Financial aid issues are central to many students here at NYU, as it is one of the most expensive private universities in the country. Despite aid in the forms of loans and grants, going to college on Washington Square is a significant financial investment. NYU often finds itself in the center of financial aid debates, and the question arises whether a degree from this university is worth the hardship. Many students, because of NYU’s fickle financial aid policies, are unable to attend, despite being offered admission to the school — a process known as gapping. Even though the amount of financial aid offered to students has been growing year after year, more can and should be done.
One area of needed improvement is financial aid for international students, who deserve inclusion. More often than not, the administration makes the assumption that all international students can foot the bill. However, this is not the case given that international students can represent different socioeconomic statuses. More merit and need-based aid should be offered to these students if we want to attract the best and brightest. We also need to look into what our peers do, and take a leaf from their book. Columbia University, for instance, guarantees to meet 100 percent of “all admitted first-year students’ demonstrated financial need for all four years, regardless of citizenship.” Given the traditional rivalry between these two schools, matching what Columbia does is the least our administration can do. Even though our endowment is smaller than Columbia’s, NYU is not doing enough for its international students.
Despite rising tuition rates and burdensome loans, college education is still, on the whole, a worthwhile investment. Those with an associates, bachelors and masters degree continue to earn more than those without one. Even at NYU, three-quarters of those surveyed in 2014 obtained jobs by or within three months of graduation, and the mean salary of those students was significantly greater than the median household income in New York City — albeit before taxes. But just because higher education is better than the alternative, it does not mean there aren’t improvements to be made.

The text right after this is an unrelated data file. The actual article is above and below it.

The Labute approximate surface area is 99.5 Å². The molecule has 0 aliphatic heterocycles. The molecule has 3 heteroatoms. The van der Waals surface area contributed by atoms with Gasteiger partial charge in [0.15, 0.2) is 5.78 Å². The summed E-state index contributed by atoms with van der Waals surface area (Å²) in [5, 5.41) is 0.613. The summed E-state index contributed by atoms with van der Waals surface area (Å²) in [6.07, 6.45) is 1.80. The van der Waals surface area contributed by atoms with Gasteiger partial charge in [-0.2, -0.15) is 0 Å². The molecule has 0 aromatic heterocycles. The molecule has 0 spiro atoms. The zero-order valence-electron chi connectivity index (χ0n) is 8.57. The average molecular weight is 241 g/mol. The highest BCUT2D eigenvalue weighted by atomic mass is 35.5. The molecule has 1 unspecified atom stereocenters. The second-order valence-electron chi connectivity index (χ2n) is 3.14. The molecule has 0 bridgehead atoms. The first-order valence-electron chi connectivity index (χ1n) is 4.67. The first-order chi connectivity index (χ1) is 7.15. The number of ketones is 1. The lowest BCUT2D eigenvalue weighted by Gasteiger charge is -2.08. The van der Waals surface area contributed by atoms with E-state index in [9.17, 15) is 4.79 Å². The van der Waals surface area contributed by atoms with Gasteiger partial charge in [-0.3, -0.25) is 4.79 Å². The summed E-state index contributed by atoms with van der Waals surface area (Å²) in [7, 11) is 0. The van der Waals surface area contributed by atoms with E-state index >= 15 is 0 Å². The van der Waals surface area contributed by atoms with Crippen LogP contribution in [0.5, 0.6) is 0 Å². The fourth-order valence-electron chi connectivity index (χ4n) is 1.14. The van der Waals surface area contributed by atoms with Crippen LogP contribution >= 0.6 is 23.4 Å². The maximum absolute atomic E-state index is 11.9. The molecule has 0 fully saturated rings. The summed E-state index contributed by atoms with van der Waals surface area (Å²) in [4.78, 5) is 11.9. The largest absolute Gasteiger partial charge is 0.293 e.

Andrew Hamilton will take over as president of NYU in January 2016, and he will inherit these difficult issues from current President John Sexton. We don’t know what Hamilton’s approach to financial aid will be, but it would be excellent to see him taking a strong stance in favor of making college affordable — both for U.S. citizens and those abroad who see NYU as their best chance for a good education. Sexton’s style has been to treat NYU as a business and grow it accordingly. It remains to be seen how Hamilton, with his academic background in chemistry research, will deal with the high cost of tuition here. Hamilton has the opportunity to dramatically change NYU’s course, and making the school more accessible would be an extraordinary first step.
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